Orthodox Icon of the Prophet Ezekiel

Orthodox Icon of the Prophet Ezekiel

The Christian Church records many saints whose preaching activity richly influenced the formation and development of the religious tradition. The Prophet Ezekiel is one of the four holy prophets of the Old Testament and the main figure in the Book of Ezekiel. It is no wonder that an Orthodox icon of this saint is highly revered by Christian believers. In this blog post, we will reveal the story of the Prophet Ezekiel and discuss the details of his iconography.

The Prophet Ezekiel, author of the Book of Ezekiel

The Holy Prophet Ezekiel was born in the city of Sarir into a priestly family. At the age of 25, he was captured and taken to Babylon. Ezekiel’s prophetic service began with a vision about the future of the Jewish people, which happened near the river Chebar. The prophet saw a chariot floating in the air, which was piloted by four winged creatures: a lion, a calf, an eagle, and a man. Above the chariot, there was a throne framed in a rainbow, where God was seated. A voice from heaven told Ezekiel to preach in the name of the Lord. Thus, his prophetic activity began. This and other visions of the prophet were written in a book that was eventually named after him and included in the Bible.

The Holy Prophet Ezekiel also possessed the gift of miracle-working. He rescued the sick and the hungry and, like the Prophet Moses, separated the waters of the river Chebar so that the Jews could cross to the other side. Ezekiel was sentenced to death for denouncing the idolatry of a Jewish prince.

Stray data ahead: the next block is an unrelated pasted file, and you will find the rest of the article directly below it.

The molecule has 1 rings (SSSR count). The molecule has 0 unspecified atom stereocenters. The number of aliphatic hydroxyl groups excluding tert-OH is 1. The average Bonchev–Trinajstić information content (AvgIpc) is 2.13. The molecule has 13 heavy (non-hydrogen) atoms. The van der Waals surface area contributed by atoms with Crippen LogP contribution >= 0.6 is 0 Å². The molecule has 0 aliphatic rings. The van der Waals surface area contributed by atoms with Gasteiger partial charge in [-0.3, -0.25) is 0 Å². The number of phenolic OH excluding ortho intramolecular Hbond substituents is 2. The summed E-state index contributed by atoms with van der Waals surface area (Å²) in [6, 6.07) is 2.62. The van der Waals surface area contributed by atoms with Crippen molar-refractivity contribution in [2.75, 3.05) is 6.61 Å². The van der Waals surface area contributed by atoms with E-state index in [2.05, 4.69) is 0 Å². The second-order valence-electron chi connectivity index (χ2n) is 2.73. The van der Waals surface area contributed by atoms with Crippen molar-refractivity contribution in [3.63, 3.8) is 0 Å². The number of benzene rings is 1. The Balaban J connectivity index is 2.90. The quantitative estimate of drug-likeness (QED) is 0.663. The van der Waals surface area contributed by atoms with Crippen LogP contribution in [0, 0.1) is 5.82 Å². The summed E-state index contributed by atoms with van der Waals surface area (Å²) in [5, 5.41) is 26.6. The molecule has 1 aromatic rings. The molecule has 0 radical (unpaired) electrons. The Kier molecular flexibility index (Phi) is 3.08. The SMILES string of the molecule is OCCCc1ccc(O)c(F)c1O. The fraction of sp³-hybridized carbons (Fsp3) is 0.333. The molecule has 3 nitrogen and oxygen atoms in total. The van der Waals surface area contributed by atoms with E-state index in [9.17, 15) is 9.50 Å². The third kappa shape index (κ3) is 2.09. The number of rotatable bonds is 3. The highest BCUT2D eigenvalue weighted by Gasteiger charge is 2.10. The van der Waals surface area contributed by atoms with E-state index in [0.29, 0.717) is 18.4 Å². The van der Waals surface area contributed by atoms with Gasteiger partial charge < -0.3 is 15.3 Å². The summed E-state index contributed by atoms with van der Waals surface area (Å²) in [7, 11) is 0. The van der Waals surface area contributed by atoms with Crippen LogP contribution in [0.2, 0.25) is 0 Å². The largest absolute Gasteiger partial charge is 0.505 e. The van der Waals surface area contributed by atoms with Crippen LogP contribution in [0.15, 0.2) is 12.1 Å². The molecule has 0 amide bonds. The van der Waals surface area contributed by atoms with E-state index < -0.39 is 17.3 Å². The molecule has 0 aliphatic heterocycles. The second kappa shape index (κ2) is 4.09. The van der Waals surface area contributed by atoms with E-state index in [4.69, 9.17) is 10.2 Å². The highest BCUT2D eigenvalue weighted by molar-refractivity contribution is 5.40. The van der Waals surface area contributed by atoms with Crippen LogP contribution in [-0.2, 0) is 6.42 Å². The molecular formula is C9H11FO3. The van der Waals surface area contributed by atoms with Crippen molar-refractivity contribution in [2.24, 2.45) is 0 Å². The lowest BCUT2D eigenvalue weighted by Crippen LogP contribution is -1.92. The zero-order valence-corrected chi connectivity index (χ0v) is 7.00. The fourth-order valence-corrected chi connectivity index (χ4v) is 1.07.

Orthodox icon of Ezekiel the Prophet

Early Orthodox icons depict Ezekiel as a young man with short hair, wearing light-colored garments. The images of the prophet were placed on the frescoes and mosaics of the monastery on Mount Sinai. Later, a traditional Orthodox icon would portray him as an old man with graying hair. The prophet is clothed in a chiton and himation. A crucial feature of the religious icon of Ezekiel is a depiction of the closed gates at the temple. It is a reference to his vision, which symbolizes the Immaculate Conception. 

On August 3, the Christian Church commemorates the Prophet Ezekiel, so an Orthodox icon of this saint can be a great asset to learn more about his life and deeds.